Most Accurate MLB Experts Past 4 Years
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davidmarver wrote:Bowling scores are not a two-result scenario; if you used "strike percentage" or "spare percentage" or "gutter percentage, all of which are probably fictional statistics, then you could do a straight comparison.
davidmarver wrote:92% in save opps would be the best save percentage in history by quite a bit. If we say that Trevor's save percentage of .89544 is equivalent to Ty Cobb's .366 best batting average -- both best in their categories -- then the 92% save percentage would be the equivalent of a .39056 career batting average. This makes sense theoretically since 92% is an astronomical save percentage to have in a career. (The reason you can attain 92% in a single season is because it's -- say, 50 opportunities -- such a small sample.)
So, when we adjust the 92% save percentage to batting average, by adding the difference between the save % record and 92% to Ty Cobb's batting average, we find that an 80% save percentage is the equivalent of a .27056 batting average.
.270 is pretty darn average as is an 80% save percentage.
Madison wrote:See? You're not answering the question, you're "adjusting" things (trying not to offend you here, it's a word you used to describe what you're doing) to suit your needs. Here it is a different way, so let's look at what you just said backwards (easy way to check to make sure math is correct, right?).
You just said Ty Cobb was only a 12% better hitter than any random .271 hitter out there. You don't actually believe that, do you?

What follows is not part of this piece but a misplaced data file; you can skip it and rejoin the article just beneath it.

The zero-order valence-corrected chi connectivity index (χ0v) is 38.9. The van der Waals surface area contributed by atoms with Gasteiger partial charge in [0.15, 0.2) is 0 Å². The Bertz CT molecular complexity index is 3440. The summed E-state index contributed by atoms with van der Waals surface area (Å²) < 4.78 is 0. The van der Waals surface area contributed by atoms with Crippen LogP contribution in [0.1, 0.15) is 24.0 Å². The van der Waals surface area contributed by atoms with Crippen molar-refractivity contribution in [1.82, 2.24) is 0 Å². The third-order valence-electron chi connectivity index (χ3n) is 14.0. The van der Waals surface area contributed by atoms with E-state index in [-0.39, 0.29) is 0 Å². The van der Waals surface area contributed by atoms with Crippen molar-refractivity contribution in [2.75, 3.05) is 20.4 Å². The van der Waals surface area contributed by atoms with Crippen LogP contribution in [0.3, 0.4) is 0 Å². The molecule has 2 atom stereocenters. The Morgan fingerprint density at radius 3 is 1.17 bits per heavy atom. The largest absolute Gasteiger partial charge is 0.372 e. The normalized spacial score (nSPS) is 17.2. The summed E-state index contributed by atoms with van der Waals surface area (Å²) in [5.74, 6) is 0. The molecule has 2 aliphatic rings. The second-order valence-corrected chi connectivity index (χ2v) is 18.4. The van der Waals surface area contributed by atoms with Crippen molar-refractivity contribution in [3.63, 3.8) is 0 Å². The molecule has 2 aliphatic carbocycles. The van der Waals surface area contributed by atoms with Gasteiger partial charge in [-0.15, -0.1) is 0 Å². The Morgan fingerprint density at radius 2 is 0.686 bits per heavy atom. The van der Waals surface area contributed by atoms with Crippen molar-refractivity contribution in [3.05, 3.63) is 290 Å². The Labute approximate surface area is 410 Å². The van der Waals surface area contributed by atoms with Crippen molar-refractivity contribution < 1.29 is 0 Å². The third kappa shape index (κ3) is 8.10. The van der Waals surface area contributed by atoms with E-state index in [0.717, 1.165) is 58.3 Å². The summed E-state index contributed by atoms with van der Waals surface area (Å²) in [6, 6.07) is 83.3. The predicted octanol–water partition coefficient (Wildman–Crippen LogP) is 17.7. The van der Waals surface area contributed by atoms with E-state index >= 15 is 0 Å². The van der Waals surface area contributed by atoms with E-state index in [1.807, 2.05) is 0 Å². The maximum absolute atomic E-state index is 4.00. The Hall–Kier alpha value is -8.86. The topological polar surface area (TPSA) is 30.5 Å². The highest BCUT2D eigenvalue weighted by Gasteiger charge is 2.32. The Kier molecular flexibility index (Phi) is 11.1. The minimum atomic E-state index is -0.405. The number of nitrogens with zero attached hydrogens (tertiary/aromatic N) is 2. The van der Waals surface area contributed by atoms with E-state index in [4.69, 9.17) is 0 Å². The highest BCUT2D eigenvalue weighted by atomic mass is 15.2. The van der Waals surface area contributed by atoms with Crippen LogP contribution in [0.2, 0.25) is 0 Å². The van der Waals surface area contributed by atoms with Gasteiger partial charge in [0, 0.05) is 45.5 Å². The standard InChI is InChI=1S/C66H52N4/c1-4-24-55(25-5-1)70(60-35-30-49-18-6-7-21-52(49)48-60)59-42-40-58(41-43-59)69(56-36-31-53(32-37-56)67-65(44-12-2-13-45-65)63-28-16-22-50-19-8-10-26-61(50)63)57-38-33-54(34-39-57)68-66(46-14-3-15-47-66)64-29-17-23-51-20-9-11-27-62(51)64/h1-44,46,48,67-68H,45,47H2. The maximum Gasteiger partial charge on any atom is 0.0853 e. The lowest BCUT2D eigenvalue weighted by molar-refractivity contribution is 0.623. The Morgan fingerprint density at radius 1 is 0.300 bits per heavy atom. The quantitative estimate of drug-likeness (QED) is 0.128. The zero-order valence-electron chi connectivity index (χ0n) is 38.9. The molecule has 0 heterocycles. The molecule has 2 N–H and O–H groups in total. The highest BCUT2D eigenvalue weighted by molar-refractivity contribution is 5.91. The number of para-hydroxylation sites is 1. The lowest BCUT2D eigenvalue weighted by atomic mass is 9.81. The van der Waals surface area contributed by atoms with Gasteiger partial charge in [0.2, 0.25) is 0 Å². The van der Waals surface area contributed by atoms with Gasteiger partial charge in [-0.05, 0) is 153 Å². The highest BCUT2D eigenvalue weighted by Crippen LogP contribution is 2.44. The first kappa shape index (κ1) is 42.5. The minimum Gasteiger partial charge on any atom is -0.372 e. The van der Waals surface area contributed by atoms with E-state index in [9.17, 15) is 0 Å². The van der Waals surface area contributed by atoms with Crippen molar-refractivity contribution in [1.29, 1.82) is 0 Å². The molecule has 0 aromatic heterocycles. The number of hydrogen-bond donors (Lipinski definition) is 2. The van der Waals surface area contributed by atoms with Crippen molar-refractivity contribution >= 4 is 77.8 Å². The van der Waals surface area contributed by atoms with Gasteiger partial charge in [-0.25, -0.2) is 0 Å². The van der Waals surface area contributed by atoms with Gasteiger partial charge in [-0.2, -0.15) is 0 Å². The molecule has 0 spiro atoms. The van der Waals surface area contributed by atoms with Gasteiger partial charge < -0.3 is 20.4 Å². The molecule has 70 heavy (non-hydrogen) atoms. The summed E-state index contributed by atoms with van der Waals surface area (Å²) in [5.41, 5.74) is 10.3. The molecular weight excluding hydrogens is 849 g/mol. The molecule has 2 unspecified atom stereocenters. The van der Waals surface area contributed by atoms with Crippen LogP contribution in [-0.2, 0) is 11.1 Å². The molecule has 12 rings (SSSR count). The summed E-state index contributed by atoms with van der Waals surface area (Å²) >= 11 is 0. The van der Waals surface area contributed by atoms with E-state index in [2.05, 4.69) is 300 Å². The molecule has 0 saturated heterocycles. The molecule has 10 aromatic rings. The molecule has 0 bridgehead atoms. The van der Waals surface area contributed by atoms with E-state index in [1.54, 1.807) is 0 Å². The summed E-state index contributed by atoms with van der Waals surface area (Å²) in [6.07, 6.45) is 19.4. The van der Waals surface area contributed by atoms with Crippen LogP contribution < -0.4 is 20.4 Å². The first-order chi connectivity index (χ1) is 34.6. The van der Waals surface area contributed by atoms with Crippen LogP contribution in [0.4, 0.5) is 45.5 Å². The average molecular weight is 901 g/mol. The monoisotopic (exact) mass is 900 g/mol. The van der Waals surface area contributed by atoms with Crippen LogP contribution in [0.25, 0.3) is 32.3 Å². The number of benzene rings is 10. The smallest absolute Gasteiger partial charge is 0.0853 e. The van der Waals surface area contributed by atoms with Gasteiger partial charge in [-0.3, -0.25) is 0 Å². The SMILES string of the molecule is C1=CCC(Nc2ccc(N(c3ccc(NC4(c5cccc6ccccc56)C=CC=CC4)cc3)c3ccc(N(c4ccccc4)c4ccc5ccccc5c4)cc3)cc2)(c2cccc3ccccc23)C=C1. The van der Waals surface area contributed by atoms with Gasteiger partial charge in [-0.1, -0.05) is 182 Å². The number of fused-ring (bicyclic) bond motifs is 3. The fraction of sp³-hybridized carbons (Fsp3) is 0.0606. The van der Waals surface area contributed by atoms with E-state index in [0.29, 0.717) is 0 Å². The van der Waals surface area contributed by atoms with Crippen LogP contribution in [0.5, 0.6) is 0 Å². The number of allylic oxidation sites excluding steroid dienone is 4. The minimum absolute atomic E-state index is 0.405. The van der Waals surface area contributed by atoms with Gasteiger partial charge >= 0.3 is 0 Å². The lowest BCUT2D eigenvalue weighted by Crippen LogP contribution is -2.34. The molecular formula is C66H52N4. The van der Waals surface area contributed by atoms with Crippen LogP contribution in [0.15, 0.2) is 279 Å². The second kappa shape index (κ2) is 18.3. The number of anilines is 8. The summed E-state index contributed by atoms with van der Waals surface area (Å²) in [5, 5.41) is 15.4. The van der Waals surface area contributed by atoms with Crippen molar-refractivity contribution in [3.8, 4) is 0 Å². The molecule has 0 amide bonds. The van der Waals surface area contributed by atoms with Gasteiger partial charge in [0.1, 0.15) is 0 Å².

If a hitter hits at .30347, he gets 1.347 hits more than a .290 hitter in 100 at bats.
If a pitcher closes at .89544, he gets 1.347 saves more than a .88197 closer in 100 chances.
Where's the problem?
Batting average is not calculated by the 100. Like you said in another post, you cannot calculate save percentage on one season with 50 opportunities. Batting average is not calculated on 1/6th of the season. In a 100 at bat example, 1% more hits equates to .0029 in batting average increase (.29 times 1% = .0029 which would be .2929). A 1% increase wouldn't even come into play at only two decimal places as the numbers are too close.
Average is based on the thousands.
Heck, we could shrink it down even more and say that a hitter who gets 3 hits in 10 at bats is 100% better than someone who gets 2 hits in 10 at bats according to the numbers you are using. Is that correct? Of course not. Draw it out:
3 out of 10 = .300
2 out of 10 = .200
Is the .300 hitter 100% better than the .200 hitter? According to your numbers, that's a true statement, but we all know it to be a false statement.
You are shrinking the hitting numbers which results in flawed reasoning.
Something else too that I just noticed in your numbers is that if a hitter hits .300 in 100 at bats, you're talking 30 hits. Adding in another hit like you are doing in what I quoted above, is adding in 3.3% to his total hits, not 1.351%. It's no wonder the numbers are off.
ukrneal wrote:What if you compare Hoffman to the 75% save percentage guy? Adding .145 to a .290 average doesn't give you a particularly useful result. If you just want to show the relative difference, I suppose it doesn't matter. But then how to interpret the data becomes more difficult.
Pedantic wrote:All this talk of save percentage is dizzying. The difference is negligible. However, Rivera's substantially higher EQ rating as well as his slight edge in WOI make him the clear winner here.
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